• Forty years ago, Bonnie, neither of us would have self-published. At least I wouldn’t have, not under any circumstances. It was “vanity” publishing then, and the only way it happened was to have books printed with ugly covers that said, “Vanity! Vanity! Vanity!” and then to peddle a garageful of books. I remember my writing mentor telling me not to subscribe to Writers Digest because they “accepted ads from vanity presses.”

    Those of us who write from a different vision than the popular stuff being pushed from the Big 6 thankfully have an alternative now.

    My first three (nonfiction) books were traditionally published, but I’ve done better by self-publishing since I’ve turned to fiction. Self-publishing is a genuine alternative for me, not merely something I decided to do when no big house would touch my work.

    The idea that it’s for losers is disappearing, and the more good writers get into it, the faster it will disappear entirely.

    You go, girl!

    God’s Thunderbolt: The Vigilantes of Montana
    2009 Spur Award winner for Best First Novel

  • Carol:

    I couldn’t agree more that we wouldn’t have self-published forty years ago. Not even twenty years ago for me.

    Do you find that your traditionally published nonfiction books gave you a fan base that helps sell your fiction?

  • Nope. I wrote nonfiction on horticulture, and I write literary Westerns, aka historical fiction set (so far) in Montana. A friend of mine, though, is building a fan base through nonfiction for a projected novel. At this point, she may just turn out to be a nonfiction writer.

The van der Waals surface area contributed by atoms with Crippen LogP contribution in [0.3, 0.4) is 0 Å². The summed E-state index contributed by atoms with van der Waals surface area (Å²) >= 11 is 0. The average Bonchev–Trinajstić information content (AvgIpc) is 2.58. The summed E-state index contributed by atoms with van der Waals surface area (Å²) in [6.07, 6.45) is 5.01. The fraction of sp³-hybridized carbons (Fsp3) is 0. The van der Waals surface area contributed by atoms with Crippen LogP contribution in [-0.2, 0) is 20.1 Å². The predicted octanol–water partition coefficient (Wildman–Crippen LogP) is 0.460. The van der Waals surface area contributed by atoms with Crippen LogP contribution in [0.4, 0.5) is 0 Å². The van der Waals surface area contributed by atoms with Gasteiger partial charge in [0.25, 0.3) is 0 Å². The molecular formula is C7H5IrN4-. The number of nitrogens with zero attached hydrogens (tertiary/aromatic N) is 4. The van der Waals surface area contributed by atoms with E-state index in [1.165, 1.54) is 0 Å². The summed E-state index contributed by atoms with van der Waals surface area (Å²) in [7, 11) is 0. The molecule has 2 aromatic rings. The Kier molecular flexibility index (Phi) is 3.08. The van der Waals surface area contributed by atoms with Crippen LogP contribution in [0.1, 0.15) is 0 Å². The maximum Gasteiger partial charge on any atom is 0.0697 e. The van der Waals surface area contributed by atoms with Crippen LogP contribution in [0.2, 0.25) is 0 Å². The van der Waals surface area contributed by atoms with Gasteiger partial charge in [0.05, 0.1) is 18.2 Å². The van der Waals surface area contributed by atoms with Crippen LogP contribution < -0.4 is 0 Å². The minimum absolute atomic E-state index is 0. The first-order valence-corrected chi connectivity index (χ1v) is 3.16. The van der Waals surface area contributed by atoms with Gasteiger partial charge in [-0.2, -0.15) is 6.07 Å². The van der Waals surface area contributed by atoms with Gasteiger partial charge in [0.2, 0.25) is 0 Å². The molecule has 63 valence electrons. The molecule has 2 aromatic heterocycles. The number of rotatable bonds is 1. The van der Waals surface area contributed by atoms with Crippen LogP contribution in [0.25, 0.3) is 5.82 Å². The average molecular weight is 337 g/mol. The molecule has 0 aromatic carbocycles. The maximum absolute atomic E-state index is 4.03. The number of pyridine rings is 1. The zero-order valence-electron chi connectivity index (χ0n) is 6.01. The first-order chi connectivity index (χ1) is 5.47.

• Interesting.

    I made many fans with my children’s books. Even after I turned to self-publishing, those books were well received. But I’m having a hard time getting publicity from my local newspaper for my adult historical novel. Maybe the editors think it’s too much of a stretch from kids’ books to a title with the word “naked” in it. 🙁


    • So let the local newspaper be & pursue other publicity avenues. My local newspaper didn’t pay much attention until I had the Spur. Have you talked to radio stations? They need to fill up airtime.

      A newsworthy item might be to use readers’ comments in an article on how you made the successful transition from kids’ books to adult fiction.

      To me, that’s an achievement, to be successful in both. Congratulations!

      • Thanks, Carol. 🙂

        I’ve thought about contacting radio stations, but I’m very hard of hearing and don’t use a phone well. My hearing aid has Bluetooth capabilities and is paired with my cell phone, but I don’t know how it would work with a radio program.

        It occurred to me I might find an audience for my Great Depression novel in retirement and assisted living centers. Those place often feature special programs for the residents. Since I was born in the Great Depression, there are probably many kindred souls in those places with stories of their own to tell. Booking a couple of those might be good for publicity.

        In the meantime, I’m trying to decide if I want to self-publish my YA novel. I probably will, but perhaps not with Lulu. I just finished reading a new book by a friend who published with CreateSpace. It’s a beautiful book, so I may check that out.

  • When I suggested radio stations, I was thinking of going to the radio stations in your area and suggesting yourself for an interview. Not by phone, but in person.

    When I was interviewed for Montana PBS, the producer of the show “The Write Question” came to me with her tape recorder. Don’t be stymied by either your age or your hearing loss. I’m 70 and I don’t hear well any more, either.

    • Thanks again, Carol. I was recalling when I had a radio interview once before and it didn’t go so well. Never thought of going there and suggesting myself for an interview. Good idea. 🙂